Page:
Skyway Bridge rehabilitation to get underway later this year

The Skyway Bridge that connects Prince Edward County to Hastings County. (Google image)



Members of Prince Edward County Council along with senior staff were provided an update on the five year Skyway Bridge rehabilitation project Thursday

Quinn Mieske, contract services administrator and Muhammad Waseem, project engineer spoke at the Commitee of the whole meeting at Shire Hall on behalf of the Ministry of Transportation with regards to what portions of $76 million bridge rehabilitation are underway and what’s ahead for one of four fixed links connecting Prince Edward County to the mainland.

The bridge was originally built over a three year span and officially opened during Canada’s Centennial year.

The Skyway Bridge rehabilitation schedule. (Ministry of Transportation Ontario graphic)

A 17-span, two-lane high level bridge that runs 847 m in length, the rehabilitation project for Skyway calls for the replacement of the superstructure including girders, deck and bearings, reconstruction of abutments including new caissons and wing walls,  Rehabilitation and strengthening of piers,  New approach slabs ,  Reconstruction of highway approaches to the bridge and new illumination.

In total, there are five segments to be replaced with the 185 m centre segment to see work starting this spring.

The final piece will involve the north (Deseronto) end and construction will take place in the spring and summer of 2023.

Wassem explained that the project would require a ‘Half-and-half’ staged construction with a single-lane of bi-directional traffic on the bridge controlled by temporary traffic signals for each segment, one at the intersection of County roads 49 and 15 on the southern side of Skyway Bridge and the other at the intersection of Highway 49 and Airport road on the northern end.

This would minimize delays to local traffic on both side of the bridge according Wassem.

One lane will be open would be open to traffic all the time during the construction period and, after the seasonal shutdown (winter), all lanes will be available,” Wassem said. “There will be full closures and those will be during the night time only in order to facilitate the heavy lifting of steels beams and heavy girders to ensure safety for workers and the public.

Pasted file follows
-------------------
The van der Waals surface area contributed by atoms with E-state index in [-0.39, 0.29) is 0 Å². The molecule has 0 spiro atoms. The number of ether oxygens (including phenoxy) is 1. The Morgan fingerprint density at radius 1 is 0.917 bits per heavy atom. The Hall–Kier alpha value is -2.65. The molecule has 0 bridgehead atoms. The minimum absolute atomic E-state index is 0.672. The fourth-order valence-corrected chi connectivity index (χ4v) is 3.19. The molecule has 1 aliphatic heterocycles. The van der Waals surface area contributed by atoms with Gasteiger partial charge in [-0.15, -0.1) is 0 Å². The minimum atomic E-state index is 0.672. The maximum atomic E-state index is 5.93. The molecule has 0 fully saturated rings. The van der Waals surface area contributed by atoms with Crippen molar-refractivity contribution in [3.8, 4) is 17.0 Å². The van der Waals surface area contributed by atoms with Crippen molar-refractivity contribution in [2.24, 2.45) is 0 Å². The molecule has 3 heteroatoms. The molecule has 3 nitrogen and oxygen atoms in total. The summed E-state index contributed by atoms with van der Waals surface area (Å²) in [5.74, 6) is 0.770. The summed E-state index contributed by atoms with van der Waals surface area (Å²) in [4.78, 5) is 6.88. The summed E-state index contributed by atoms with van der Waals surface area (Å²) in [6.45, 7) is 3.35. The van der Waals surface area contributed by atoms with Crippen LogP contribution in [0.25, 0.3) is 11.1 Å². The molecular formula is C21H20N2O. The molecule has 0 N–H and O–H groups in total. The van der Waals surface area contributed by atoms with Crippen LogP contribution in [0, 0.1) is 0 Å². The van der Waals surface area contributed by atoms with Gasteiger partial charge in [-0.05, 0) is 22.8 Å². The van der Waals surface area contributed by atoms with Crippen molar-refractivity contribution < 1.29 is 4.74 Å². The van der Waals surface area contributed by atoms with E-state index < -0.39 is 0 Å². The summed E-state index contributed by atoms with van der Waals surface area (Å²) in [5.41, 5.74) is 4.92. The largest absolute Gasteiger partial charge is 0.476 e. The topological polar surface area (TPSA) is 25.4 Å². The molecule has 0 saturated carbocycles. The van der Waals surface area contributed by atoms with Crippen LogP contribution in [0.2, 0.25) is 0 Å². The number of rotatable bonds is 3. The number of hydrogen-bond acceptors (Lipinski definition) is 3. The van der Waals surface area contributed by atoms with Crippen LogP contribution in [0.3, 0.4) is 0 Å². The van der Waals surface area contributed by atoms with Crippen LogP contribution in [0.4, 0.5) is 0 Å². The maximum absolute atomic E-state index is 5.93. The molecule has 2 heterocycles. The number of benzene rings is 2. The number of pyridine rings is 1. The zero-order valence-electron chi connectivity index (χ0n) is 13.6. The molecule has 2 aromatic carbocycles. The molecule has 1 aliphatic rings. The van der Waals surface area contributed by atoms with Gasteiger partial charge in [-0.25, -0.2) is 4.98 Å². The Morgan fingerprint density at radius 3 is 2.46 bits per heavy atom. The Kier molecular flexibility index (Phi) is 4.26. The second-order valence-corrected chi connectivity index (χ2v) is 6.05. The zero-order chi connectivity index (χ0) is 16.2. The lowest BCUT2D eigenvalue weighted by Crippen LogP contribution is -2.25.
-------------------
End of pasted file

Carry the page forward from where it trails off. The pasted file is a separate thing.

Advance notifications for the full closures will be provided through letters, public service announcements, and the project website and affected agencies including  EMS, Police, Prince Edward County Memorial Hospital, Fire Department, and School Boards will be notified prior to any full closure.

The general public will also be notified via the media and social media and passage for emergency vehicles shall be readily available at all times.

It’s expected there will be around 50 full lane closures during the project’s time line and those will be anywhere from 30 minutes to two hours in length.

County Rd. 35, a roadway that runs underneath Skyway Bridge, will also be impacted as workers will muster and lift beams and other deck portions into place from the road.

These single lane closures at that affected road will only occur in 2022 to facilitate the construction work on segment E and will require a maximum of five night closures (30 minutes to 2 hours duration) during lifting of girders for the public safety